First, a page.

Fast Forward Rounds (FFR) is a 3 hour course created to teach medical students how to safely transition patients between different health care settings. The course combines interdisciplinary lectures, an interactive DVD with a clinical vignette, small-group discussion, and a team-based learning exercise. FFR emphasizes the use of functional assessment to identify patients at risk for poor discharge outcomes, promotes interdisciplinary collaboration to link vulnerable patients with appropriate services, reviews Medicare/Medicaid reimbursement, and teaches students to develop comprehensive care plans. The course evaluation tool assesses participants' knowledge, attitudes and behaviors within the domains of transitional care, functional assessment, interdisciplinary team, community resources, and reimbursement. For more information about the FFR course at Cornell University, go to www.cornellaging.com/medical/.

Educational objectives:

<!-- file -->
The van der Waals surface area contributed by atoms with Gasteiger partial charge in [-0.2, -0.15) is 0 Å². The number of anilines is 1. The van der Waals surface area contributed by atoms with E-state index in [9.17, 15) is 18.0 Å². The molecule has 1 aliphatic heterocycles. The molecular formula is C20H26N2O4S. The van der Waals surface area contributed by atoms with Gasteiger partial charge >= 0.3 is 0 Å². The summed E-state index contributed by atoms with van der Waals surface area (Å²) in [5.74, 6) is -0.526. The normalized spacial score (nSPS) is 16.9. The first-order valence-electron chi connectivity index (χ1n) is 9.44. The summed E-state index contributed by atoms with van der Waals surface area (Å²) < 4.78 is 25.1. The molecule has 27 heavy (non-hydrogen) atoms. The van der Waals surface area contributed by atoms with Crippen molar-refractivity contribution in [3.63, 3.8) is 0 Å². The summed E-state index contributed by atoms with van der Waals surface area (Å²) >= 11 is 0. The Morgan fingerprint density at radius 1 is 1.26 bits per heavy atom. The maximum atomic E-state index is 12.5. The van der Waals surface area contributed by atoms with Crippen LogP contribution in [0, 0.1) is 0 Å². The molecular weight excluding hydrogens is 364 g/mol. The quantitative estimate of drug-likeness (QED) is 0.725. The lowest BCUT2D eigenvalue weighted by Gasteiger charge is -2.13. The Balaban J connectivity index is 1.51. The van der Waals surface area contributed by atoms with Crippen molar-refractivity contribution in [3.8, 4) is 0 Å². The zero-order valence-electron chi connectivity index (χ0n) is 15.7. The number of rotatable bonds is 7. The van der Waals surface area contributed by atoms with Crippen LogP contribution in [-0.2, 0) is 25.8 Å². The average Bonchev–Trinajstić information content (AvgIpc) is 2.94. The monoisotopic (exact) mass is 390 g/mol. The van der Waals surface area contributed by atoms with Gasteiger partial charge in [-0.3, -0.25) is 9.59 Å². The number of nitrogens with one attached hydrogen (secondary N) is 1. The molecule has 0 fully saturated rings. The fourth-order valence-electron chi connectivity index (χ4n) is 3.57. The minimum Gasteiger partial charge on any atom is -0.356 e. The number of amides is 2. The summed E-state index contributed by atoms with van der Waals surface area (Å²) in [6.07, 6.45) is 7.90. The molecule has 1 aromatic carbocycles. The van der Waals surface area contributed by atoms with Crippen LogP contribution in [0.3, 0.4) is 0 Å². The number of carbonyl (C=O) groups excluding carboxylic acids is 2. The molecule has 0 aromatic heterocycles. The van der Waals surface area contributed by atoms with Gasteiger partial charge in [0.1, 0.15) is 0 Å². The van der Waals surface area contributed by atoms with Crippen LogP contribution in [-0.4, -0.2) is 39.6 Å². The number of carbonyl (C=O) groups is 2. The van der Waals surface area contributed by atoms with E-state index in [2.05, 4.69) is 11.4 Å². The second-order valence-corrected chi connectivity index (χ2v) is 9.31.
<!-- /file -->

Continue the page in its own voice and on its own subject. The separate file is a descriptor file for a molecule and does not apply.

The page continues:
After completing the Fast Forward Rounds course, learners should possess greater knowledge of transitional care, improved attitudes toward promoting safe transitions and increased performance transitional care behaviors. Participants will report improved understanding of: - the roles of interdisciplinary team members (nursing, social work, physical/occupational therapy) - home care and community resources - the variety of care settings and housing options for older adults - the importance of performing a thorough functional assessment - Medicare and Medicaid reimbursement policies for various home, community, and housing services Participants will report increased proficiency in: - Performance of functional assessment - Communication with physician and non-physician providers (e.g., home health care workers, nurses, and other interdisciplinary team members) - Education of patients, families and caregivers - Medication reconciliation to prevent medication errors - Management of the discharge process of complex patients